"I've been working on ink painting for 30 years and my painting techniques and painting materials are closely related to traditional Chinese painting. But my paintings are focusing on contemporary subjects. So I've never thought that traditional painting and contemporary painting can be separated. I pursue the policy of making the past serve the present", Zhu Wei once said in an interview.["Zhu Wei: We Can Only Learn Painting Techniques and the Use of Materials but not Spirit", Song Rui ]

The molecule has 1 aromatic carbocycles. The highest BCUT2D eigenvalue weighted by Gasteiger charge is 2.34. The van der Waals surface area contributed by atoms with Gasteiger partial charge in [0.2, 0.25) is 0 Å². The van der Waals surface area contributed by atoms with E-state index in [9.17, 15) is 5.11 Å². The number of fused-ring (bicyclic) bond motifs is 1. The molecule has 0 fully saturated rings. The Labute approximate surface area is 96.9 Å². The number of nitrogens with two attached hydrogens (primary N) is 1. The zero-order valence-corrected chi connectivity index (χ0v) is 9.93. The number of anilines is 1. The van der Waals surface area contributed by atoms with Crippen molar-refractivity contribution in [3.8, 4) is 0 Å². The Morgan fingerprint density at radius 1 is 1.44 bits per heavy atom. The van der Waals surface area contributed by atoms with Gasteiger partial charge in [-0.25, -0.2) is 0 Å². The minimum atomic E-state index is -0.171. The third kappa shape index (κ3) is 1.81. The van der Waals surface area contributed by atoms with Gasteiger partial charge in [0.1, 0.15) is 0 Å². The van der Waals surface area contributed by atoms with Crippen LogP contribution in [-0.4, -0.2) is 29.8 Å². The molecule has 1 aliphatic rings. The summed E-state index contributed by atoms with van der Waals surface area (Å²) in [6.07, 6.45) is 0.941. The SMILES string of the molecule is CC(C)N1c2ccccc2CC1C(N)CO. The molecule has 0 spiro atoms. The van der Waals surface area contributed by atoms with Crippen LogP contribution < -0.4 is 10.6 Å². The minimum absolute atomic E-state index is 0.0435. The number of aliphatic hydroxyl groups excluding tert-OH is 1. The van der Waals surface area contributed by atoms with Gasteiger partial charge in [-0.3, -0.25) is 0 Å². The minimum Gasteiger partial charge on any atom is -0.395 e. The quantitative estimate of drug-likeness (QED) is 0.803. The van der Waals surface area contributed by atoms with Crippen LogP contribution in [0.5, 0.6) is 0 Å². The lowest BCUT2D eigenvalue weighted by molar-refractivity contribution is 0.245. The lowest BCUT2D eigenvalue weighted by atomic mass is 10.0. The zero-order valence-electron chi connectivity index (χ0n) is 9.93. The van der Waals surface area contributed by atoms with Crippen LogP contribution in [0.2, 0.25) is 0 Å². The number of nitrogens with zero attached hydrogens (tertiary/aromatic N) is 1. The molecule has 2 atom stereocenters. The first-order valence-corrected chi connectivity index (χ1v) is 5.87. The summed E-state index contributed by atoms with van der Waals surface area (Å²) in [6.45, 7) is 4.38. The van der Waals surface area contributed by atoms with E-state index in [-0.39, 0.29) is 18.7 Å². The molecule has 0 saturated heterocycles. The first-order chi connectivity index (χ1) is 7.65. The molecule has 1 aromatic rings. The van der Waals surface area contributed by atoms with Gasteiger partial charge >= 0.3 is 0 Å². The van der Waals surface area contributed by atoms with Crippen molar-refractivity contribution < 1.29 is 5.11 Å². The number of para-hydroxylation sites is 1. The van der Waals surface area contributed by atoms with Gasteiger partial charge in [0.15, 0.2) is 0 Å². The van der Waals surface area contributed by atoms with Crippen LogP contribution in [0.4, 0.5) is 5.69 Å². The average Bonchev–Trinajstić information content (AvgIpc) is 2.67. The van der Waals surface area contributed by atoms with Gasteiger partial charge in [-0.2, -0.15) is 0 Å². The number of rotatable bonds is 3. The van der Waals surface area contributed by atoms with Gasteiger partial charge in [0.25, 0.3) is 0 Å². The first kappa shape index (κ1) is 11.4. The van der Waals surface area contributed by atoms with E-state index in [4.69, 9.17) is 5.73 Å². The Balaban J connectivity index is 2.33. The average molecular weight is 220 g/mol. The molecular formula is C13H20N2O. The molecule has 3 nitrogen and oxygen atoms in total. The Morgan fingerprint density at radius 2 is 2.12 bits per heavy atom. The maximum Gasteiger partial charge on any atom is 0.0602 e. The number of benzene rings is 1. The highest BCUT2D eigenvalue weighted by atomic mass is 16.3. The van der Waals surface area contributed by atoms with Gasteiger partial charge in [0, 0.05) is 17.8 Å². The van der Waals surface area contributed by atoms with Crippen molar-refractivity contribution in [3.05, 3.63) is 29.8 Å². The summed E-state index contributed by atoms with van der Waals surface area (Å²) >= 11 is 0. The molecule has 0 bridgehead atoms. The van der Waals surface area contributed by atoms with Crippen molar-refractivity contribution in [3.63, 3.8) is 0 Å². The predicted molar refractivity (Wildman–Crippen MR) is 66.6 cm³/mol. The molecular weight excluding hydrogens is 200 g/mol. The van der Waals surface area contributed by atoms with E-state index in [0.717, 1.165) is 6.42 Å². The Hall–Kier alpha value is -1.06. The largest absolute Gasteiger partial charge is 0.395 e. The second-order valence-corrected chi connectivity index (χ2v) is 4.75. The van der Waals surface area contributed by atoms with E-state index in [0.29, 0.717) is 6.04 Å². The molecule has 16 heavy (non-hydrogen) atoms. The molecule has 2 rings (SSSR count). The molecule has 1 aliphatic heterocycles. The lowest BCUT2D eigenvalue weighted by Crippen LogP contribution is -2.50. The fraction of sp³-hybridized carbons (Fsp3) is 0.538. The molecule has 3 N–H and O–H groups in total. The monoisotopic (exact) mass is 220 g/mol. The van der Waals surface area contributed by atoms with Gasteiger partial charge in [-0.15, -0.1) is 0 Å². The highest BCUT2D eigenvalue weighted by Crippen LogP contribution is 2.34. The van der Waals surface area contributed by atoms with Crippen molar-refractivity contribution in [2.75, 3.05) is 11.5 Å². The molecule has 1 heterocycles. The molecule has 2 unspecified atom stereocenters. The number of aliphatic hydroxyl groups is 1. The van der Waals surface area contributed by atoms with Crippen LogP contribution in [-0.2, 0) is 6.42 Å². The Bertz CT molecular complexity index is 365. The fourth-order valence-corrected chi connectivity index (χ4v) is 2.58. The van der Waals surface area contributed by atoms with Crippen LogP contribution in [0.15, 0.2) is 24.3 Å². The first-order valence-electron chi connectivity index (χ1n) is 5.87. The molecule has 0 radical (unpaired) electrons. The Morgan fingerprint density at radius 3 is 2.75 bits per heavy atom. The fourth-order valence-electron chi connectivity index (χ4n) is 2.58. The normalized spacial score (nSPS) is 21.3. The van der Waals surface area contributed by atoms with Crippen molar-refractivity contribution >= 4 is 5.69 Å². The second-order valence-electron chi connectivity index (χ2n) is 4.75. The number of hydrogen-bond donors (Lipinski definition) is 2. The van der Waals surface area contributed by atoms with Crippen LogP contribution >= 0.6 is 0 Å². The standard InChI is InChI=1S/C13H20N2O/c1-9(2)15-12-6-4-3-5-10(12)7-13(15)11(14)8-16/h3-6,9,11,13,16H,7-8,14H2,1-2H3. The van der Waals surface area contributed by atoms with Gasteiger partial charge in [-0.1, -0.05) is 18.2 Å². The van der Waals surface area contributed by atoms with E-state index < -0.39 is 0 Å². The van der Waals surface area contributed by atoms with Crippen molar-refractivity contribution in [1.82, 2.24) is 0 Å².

Chinese contemporary art, including contemporary ink painting, has been focusing on the transformation of art language since 1980. And many artists have contributed a lot to this attempt. Indeed, artists have different ideas on the formation of art language and inner logic. For that matter, some artists focus on traditional Chinese art; some focus on the inner logic of art history; some focus on Western modern and post-modern art; some focus on the methodology of art creation. Zhu Wei uses traditional ways to construct the inner logic of his art language, even though he is influenced by deconstructing the nature of works. The paradox is that in the value system of Chinese contemporary art, the contemporary construction of language gives way to the narrative of the society. On the one hand, Chinese contemporary art needs to complete the linguistic turn, that is, in the discourse of "aesthetic modernity", form its own idioms and rhetoric to build a language system which is different from that of Europe and the United States. On the other hand, since 1980, the narrative of the society has become the dominant direction in the wave of "reflection of the Cultural Revolution", "emancipating the mind" and "cultural enlightenment". Thus, aesthetic narrative and sociological narrative are always in the state of game and encouragement, which was fully embodied in the seesaw struggle and confrontation between the purification of language and the need of the times for the soul in the mid-1980s. Of course, the inner reason is that Chinese contemporary art lacks a linear and self-disciplined modernist system that relies on the development of language, and it is based on the context of art history. Due to the innate deficiency, it is impossible to complete the construction of contemporary art system relying solely on language changes or "aesthetic avant-garde". In other words, sociological narrative or "cultural avant-garde" still dominated the value appeal of contemporary art. This feature was reflected most vividly by "political pop" and "cynical realism" in the early 1990s.